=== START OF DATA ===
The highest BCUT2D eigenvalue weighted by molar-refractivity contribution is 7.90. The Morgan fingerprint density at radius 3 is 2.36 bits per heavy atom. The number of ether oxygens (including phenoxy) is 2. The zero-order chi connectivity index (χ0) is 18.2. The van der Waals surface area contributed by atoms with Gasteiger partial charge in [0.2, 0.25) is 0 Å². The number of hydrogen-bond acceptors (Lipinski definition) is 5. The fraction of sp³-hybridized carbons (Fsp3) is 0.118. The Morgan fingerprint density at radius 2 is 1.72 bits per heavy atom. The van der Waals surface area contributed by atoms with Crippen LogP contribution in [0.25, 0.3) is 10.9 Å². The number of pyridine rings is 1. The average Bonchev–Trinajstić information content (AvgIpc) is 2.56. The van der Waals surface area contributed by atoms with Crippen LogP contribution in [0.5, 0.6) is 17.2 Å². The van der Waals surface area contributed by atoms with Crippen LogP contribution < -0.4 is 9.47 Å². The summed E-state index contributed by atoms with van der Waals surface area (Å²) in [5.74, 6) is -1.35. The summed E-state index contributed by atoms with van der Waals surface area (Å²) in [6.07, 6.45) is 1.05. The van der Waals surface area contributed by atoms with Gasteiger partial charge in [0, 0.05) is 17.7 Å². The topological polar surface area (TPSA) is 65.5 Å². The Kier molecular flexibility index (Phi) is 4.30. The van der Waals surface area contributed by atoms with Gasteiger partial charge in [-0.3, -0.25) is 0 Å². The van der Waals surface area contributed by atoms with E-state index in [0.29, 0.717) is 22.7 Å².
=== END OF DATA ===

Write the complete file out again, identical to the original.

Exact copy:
The highest BCUT2D eigenvalue weighted by molar-refractivity contribution is 7.90. The Morgan fingerprint density at radius 3 is 2.36 bits per heavy atom. The number of ether oxygens (including phenoxy) is 2. The zero-order chi connectivity index (χ0) is 18.2. The van der Waals surface area contributed by atoms with Gasteiger partial charge in [0.2, 0.25) is 0 Å². The number of hydrogen-bond acceptors (Lipinski definition) is 5. The fraction of sp³-hybridized carbons (Fsp3) is 0.118. The Morgan fingerprint density at radius 2 is 1.72 bits per heavy atom. The van der Waals surface area contributed by atoms with Crippen LogP contribution in [0.25, 0.3) is 10.9 Å². The number of pyridine rings is 1. The average Bonchev–Trinajstić information content (AvgIpc) is 2.56. The van der Waals surface area contributed by atoms with Crippen LogP contribution in [0.5, 0.6) is 17.2 Å². The van der Waals surface area contributed by atoms with Crippen LogP contribution < -0.4 is 9.47 Å². The summed E-state index contributed by atoms with van der Waals surface area (Å²) in [5.74, 6) is -1.35. The summed E-state index contributed by atoms with van der Waals surface area (Å²) in [6.07, 6.45) is 1.05. The van der Waals surface area contributed by atoms with Gasteiger partial charge in [0, 0.05) is 17.7 Å². The topological polar surface area (TPSA) is 65.5 Å². The Kier molecular flexibility index (Phi) is 4.30. The van der Waals surface area contributed by atoms with Gasteiger partial charge in [-0.3, -0.25) is 0 Å². The van der Waals surface area contributed by atoms with E-state index in [0.29, 0.717) is 22.7 Å².